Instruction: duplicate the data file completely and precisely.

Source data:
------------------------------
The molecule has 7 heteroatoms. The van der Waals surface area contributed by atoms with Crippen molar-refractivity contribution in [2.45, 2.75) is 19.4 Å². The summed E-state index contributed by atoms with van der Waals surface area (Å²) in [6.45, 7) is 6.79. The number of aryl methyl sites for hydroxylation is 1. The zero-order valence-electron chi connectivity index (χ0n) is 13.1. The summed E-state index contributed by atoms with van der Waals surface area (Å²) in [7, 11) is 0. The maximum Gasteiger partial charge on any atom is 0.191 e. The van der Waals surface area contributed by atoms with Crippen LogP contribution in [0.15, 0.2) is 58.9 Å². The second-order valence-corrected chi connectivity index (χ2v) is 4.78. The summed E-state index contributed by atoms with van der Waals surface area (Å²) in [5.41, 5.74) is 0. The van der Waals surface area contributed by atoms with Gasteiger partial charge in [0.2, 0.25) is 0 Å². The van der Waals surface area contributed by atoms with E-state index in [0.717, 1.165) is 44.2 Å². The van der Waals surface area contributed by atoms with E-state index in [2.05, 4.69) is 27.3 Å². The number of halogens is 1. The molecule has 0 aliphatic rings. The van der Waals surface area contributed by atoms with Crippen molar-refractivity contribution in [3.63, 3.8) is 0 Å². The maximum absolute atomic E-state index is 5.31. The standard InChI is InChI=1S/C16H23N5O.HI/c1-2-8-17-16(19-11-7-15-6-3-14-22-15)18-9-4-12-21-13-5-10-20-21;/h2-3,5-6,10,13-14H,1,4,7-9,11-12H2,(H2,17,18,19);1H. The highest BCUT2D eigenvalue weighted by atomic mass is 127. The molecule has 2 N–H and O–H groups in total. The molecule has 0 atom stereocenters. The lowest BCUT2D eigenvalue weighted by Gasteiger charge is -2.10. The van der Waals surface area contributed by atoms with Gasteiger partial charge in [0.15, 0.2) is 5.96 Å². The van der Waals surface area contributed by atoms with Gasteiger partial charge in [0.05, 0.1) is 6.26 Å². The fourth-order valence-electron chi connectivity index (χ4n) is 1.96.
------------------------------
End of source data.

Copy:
The molecule has 7 heteroatoms. The van der Waals surface area contributed by atoms with Crippen molar-refractivity contribution in [2.45, 2.75) is 19.4 Å². The summed E-state index contributed by atoms with van der Waals surface area (Å²) in [6.45, 7) is 6.79. The number of aryl methyl sites for hydroxylation is 1. The zero-order valence-electron chi connectivity index (χ0n) is 13.1. The summed E-state index contributed by atoms with van der Waals surface area (Å²) in [7, 11) is 0. The maximum Gasteiger partial charge on any atom is 0.191 e. The van der Waals surface area contributed by atoms with Crippen LogP contribution in [0.15, 0.2) is 58.9 Å². The second-order valence-corrected chi connectivity index (χ2v) is 4.78. The summed E-state index contributed by atoms with van der Waals surface area (Å²) in [5.41, 5.74) is 0. The van der Waals surface area contributed by atoms with Gasteiger partial charge in [0.2, 0.25) is 0 Å². The van der Waals surface area contributed by atoms with E-state index in [0.717, 1.165) is 44.2 Å². The van der Waals surface area contributed by atoms with E-state index in [2.05, 4.69) is 27.3 Å². The number of halogens is 1. The molecule has 0 aliphatic rings. The van der Waals surface area contributed by atoms with Crippen molar-refractivity contribution in [3.63, 3.8) is 0 Å². The maximum absolute atomic E-state index is 5.31. The standard InChI is InChI=1S/C16H23N5O.HI/c1-2-8-17-16(19-11-7-15-6-3-14-22-15)18-9-4-12-21-13-5-10-20-21;/h2-3,5-6,10,13-14H,1,4,7-9,11-12H2,(H2,17,18,19);1H. The highest BCUT2D eigenvalue weighted by atomic mass is 127. The molecule has 2 N–H and O–H groups in total. The molecule has 0 atom stereocenters. The lowest BCUT2D eigenvalue weighted by Gasteiger charge is -2.10. The van der Waals surface area contributed by atoms with Gasteiger partial charge in [0.15, 0.2) is 5.96 Å². The van der Waals surface area contributed by atoms with Gasteiger partial charge in [0.05, 0.1) is 6.26 Å². The fourth-order valence-electron chi connectivity index (χ4n) is 1.96.